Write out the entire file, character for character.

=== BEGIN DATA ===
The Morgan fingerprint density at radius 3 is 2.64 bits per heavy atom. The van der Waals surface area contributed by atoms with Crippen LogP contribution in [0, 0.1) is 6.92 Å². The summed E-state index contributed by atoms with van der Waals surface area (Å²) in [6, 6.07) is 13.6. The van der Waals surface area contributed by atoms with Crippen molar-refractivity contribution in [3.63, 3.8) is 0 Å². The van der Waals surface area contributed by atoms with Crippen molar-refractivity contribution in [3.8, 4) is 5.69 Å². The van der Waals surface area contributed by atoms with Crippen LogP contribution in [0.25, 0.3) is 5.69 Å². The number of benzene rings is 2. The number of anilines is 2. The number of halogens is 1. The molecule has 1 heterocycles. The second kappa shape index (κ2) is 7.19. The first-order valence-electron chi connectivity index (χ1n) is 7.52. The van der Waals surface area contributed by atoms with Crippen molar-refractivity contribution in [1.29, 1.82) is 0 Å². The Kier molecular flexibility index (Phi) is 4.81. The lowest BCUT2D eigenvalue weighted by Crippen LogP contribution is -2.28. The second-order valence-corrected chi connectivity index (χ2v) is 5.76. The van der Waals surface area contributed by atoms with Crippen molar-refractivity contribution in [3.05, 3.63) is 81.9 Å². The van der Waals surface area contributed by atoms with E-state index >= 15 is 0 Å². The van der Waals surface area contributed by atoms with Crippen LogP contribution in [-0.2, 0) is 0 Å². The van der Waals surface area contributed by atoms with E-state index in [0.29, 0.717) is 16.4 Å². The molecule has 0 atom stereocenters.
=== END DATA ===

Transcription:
The Morgan fingerprint density at radius 3 is 2.64 bits per heavy atom. The van der Waals surface area contributed by atoms with Crippen LogP contribution in [0, 0.1) is 6.92 Å². The summed E-state index contributed by atoms with van der Waals surface area (Å²) in [6, 6.07) is 13.6. The van der Waals surface area contributed by atoms with Crippen molar-refractivity contribution in [3.63, 3.8) is 0 Å². The van der Waals surface area contributed by atoms with Crippen molar-refractivity contribution in [3.8, 4) is 5.69 Å². The van der Waals surface area contributed by atoms with Crippen LogP contribution in [0.25, 0.3) is 5.69 Å². The number of benzene rings is 2. The number of anilines is 2. The number of halogens is 1. The molecule has 1 heterocycles. The second kappa shape index (κ2) is 7.19. The first-order valence-electron chi connectivity index (χ1n) is 7.52. The van der Waals surface area contributed by atoms with Crippen molar-refractivity contribution in [1.29, 1.82) is 0 Å². The Kier molecular flexibility index (Phi) is 4.81. The lowest BCUT2D eigenvalue weighted by Crippen LogP contribution is -2.28. The second-order valence-corrected chi connectivity index (χ2v) is 5.76. The van der Waals surface area contributed by atoms with Crippen molar-refractivity contribution in [3.05, 3.63) is 81.9 Å². The van der Waals surface area contributed by atoms with E-state index >= 15 is 0 Å². The van der Waals surface area contributed by atoms with Crippen LogP contribution in [-0.2, 0) is 0 Å². The van der Waals surface area contributed by atoms with E-state index in [0.29, 0.717) is 16.4 Å². The molecule has 0 atom stereocenters.